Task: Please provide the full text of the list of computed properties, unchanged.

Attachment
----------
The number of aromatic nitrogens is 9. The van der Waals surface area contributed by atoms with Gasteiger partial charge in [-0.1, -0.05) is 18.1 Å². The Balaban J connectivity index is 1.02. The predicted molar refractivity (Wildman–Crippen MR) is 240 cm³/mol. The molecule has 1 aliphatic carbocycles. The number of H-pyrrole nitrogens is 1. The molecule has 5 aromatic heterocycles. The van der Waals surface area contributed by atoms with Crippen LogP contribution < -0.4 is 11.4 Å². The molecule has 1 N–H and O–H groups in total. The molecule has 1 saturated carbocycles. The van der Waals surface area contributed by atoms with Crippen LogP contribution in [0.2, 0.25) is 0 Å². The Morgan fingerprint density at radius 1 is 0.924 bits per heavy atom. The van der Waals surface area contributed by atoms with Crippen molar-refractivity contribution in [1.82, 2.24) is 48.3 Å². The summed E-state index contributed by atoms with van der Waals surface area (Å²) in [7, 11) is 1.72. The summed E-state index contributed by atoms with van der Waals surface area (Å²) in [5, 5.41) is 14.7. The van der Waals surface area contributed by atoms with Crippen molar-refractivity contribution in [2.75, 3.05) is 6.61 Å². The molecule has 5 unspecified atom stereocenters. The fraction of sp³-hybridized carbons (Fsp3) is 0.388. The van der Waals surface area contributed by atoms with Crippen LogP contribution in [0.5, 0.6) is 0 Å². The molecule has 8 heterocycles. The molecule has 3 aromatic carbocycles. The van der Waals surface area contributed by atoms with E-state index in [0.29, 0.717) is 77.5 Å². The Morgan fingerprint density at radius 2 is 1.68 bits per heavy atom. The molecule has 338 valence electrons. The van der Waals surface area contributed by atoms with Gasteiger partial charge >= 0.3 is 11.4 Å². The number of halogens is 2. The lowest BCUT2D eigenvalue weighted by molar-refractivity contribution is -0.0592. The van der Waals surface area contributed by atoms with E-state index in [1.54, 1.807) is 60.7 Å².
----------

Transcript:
The number of aromatic nitrogens is 9. The van der Waals surface area contributed by atoms with Gasteiger partial charge in [-0.1, -0.05) is 18.1 Å². The Balaban J connectivity index is 1.02. The predicted molar refractivity (Wildman–Crippen MR) is 240 cm³/mol. The molecule has 1 aliphatic carbocycles. The number of H-pyrrole nitrogens is 1. The molecule has 5 aromatic heterocycles. The van der Waals surface area contributed by atoms with Crippen LogP contribution < -0.4 is 11.4 Å². The molecule has 1 N–H and O–H groups in total. The molecule has 1 saturated carbocycles. The van der Waals surface area contributed by atoms with Crippen LogP contribution in [0.2, 0.25) is 0 Å². The Morgan fingerprint density at radius 1 is 0.924 bits per heavy atom. The van der Waals surface area contributed by atoms with Crippen molar-refractivity contribution in [1.82, 2.24) is 48.3 Å². The summed E-state index contributed by atoms with van der Waals surface area (Å²) in [7, 11) is 1.72. The summed E-state index contributed by atoms with van der Waals surface area (Å²) in [5, 5.41) is 14.7. The van der Waals surface area contributed by atoms with Crippen molar-refractivity contribution in [2.75, 3.05) is 6.61 Å². The molecule has 5 unspecified atom stereocenters. The fraction of sp³-hybridized carbons (Fsp3) is 0.388. The van der Waals surface area contributed by atoms with Crippen LogP contribution in [0.5, 0.6) is 0 Å². The molecule has 8 heterocycles. The molecule has 3 aromatic carbocycles. The van der Waals surface area contributed by atoms with E-state index in [0.29, 0.717) is 77.5 Å². The Morgan fingerprint density at radius 2 is 1.68 bits per heavy atom. The molecule has 338 valence electrons. The van der Waals surface area contributed by atoms with Gasteiger partial charge >= 0.3 is 11.4 Å². The number of halogens is 2. The lowest BCUT2D eigenvalue weighted by molar-refractivity contribution is -0.0592. The van der Waals surface area contributed by atoms with E-state index in [1.54, 1.807) is 60.7 Å².